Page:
As the complexity of wildland fire management has increased, so too has the need for risk-based decision support designed to enhance the safety and effectiveness of large fire management [17,18,19,20,21,22,23,24,25,26,27,28]. In recent years, the fire science community has developed a wide range of operationally focused assessment and planning tools. This body of work includes various risk assessment tools to estimate the social and ecological consequences of fire [29,30,31,32,33]; models of suppression difficulty, resistance to control, and potential fire control locations that speak to firefighting challenges and opportunities [34,35,36,37,38]; and models of fire responder safety zones, escape routes, and falling tree (snag) hazards to help suppression resources avoid harm [39,40,41,42]. Despite the proliferation of risk-based information, its use in fire management and decision support remains limited in part due to the lack of attention paid towards engineering the delivery and communication of this information to key users and decision makers [43,44].
Here, we focus on a recently developed spatial fire planning concept called potential wildland fire operational delineations (PODs). PODs are spatial management and analysis units whose boundaries are relevant to fire containment operations (e.g., roads, ridgetops, and fuel transitions), within which potential fire consequences, suppression opportunities/challenges, and strategic response objectives can be analyzed [45,46,47,48]. PODs form a logical basis for designing efficient wildfire response strategies based on the varying potential to contain fire at barriers that form POD boundaries [49,50]. They are also relevant analysis units to identify protection priorities across large landscapes [51] and to optimize fuel treatment placement [52]. As of this writing, PODs have been developed on more than forty landscapes encompassing National Forest System lands across the western USA, providing utility for planning, communication, mitigation, prioritization, and incident response at multiple time scales and levels of decision making [11,48,53,54,55]. Specific management applications of the PODs concept include designing and implementing wildfire response strategies, facilitating use of wildfire as a restoration tool, hardening or creating POD boundaries through timber and vegetation management to enhance control opportunities, and serving as burn blocks for prescribed fire planning and implementation.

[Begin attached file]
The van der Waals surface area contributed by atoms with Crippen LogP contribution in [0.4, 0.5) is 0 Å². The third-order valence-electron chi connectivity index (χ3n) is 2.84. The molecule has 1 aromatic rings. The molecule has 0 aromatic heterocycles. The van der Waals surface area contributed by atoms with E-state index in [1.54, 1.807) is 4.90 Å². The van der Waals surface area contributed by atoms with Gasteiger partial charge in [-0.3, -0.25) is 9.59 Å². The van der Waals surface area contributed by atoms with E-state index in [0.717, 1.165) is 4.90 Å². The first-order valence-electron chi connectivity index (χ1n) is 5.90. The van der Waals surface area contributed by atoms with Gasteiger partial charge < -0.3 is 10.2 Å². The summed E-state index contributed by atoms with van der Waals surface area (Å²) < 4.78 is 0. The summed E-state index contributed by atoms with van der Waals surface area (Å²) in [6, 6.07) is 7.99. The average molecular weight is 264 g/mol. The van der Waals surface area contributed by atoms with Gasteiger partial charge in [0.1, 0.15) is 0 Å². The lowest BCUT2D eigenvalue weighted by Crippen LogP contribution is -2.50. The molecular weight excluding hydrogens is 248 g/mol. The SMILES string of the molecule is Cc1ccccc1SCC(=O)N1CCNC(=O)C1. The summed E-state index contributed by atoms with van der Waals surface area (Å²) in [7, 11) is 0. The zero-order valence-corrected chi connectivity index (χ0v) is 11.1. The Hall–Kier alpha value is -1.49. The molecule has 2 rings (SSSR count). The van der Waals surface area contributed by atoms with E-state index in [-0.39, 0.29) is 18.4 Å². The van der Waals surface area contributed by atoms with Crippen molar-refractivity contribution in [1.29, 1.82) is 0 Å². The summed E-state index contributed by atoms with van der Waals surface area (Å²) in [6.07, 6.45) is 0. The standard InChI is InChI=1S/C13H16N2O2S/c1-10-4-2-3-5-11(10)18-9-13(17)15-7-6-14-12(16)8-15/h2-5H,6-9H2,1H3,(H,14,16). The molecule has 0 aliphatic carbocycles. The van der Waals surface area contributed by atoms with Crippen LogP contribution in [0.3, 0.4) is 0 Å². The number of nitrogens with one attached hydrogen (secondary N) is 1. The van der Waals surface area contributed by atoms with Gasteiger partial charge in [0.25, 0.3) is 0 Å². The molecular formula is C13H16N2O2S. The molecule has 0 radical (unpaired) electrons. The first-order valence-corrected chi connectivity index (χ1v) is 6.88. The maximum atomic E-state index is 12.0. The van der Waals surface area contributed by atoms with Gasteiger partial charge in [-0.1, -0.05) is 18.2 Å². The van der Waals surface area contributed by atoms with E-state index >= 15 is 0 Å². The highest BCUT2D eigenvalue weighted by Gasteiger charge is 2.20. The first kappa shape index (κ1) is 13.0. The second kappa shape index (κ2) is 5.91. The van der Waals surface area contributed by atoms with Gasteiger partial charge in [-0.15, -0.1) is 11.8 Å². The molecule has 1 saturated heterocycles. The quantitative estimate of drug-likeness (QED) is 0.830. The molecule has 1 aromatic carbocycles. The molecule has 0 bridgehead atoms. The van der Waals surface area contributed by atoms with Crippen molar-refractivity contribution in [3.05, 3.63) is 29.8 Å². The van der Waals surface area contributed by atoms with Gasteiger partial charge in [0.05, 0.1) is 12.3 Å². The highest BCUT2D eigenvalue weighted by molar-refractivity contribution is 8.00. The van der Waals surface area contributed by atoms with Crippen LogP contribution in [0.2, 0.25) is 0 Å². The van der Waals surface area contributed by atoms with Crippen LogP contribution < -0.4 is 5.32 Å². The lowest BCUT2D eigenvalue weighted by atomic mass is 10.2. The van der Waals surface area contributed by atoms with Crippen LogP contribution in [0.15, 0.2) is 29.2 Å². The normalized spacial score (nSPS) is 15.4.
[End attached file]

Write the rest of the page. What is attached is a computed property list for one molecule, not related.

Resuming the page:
In this paper we describe the development and application of a new geospatial decision support tool—a POD Atlas (i.e., a collection of maps and spatial data)—intended to facilitate strategic and tactical wildfire management decisions. The atlas provides high-resolution information on landscape conditions, values at risk, and fire management resource needs at the scale of the individual POD. Users can rapidly access and assimilate multiple forms of pre-loaded data and analytics, in a customizable manner. We prototyped and operationalized the POD Atlas in concert with, and for use by, local fire managers on National Forest System lands in the Southern Rocky Mountains of the USA. This work results from a multi-year, collaborative science-management partnership between National Forest leadership and staff, Forest Service Research, and the Colorado Forest Restoration Institute, along with other local and regional stakeholders and partners. Our intent is to broadly expand the user base throughout the western USA where local managers have developed POD networks and seek additional analytics and decision support. In the following sections, we provide background information on wildfire planning and management, detail development and application of the POD Atlas, and highlight opportunities for continued decision support improvement.